Watch Gibson at work:

Barry Jenkins (Moonlight): Stay Active

Like Gibson, but for much different reasons, it took Jenkins a long time after his last feature to get back in the director’s chair for his Oscar-nominated latest. But he wasn’t doing nothing, and he says continually doing something is important for filmmakers who might be able to be prolific. Here’s what he told The Iris back in January:

You know, I stayed active, I did quite a few short films, quite a lot of commercials and branded content. You have to stay active, because the muscle atrophies if you don’t. The brain is a muscle like any other. But then two, there was a time that I worked on things, and not that they weren’t personal, but I wasn’t as honest with myself as I was with this, about why I was making it, why I loved it, why I was putting so much time into it.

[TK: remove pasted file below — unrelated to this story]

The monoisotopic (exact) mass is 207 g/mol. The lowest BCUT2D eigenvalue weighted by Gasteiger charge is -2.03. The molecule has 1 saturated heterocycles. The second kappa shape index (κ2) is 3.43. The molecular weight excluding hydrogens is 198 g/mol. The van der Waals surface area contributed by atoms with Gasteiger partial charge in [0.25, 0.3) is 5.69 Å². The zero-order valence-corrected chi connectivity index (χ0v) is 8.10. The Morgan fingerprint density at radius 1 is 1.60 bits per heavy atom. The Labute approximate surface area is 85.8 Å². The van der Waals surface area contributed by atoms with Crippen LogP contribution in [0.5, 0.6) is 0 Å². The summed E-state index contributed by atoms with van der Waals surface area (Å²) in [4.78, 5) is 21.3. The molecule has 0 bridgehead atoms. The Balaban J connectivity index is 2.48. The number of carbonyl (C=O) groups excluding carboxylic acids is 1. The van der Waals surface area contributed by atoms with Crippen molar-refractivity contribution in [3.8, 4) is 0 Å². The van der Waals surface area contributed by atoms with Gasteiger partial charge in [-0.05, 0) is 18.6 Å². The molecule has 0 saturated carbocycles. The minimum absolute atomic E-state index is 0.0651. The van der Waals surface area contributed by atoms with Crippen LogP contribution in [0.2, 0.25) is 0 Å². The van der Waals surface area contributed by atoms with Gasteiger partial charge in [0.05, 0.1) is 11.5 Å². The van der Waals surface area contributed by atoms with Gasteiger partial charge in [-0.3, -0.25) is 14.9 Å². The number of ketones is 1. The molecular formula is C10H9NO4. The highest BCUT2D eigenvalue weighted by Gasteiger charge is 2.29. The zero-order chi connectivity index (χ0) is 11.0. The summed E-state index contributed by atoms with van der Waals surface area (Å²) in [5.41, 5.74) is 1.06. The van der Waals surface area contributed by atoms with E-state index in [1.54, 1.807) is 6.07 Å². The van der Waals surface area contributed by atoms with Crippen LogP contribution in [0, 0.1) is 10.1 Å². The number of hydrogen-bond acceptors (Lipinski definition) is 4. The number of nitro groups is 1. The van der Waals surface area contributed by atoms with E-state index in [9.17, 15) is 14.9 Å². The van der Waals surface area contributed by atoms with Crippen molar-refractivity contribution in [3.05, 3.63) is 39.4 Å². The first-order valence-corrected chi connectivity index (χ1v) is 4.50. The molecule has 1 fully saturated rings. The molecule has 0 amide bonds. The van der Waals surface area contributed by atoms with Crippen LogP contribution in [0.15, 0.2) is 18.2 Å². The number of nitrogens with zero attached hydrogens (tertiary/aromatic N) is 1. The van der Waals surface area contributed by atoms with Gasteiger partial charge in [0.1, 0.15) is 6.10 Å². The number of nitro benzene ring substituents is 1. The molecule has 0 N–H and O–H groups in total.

I think if you’re always asking yourself those questions: why am I doing this? Why do I love this? What do I hope is the outcome of this? If you get those answers and you find the piece to still be meaningful, I think you’re working in the right direction… that’s not a guarantee that things are gonna work. I can’t say if I went back in time and I made this film again, that I would be ending up on this couch talking to you. But I also wasn’t beholden to that as a result. I was just so fully in the process: I have to make this film right now. In this way. With these people. And here we are.

Barry Jenkins (Moonlight): Read Her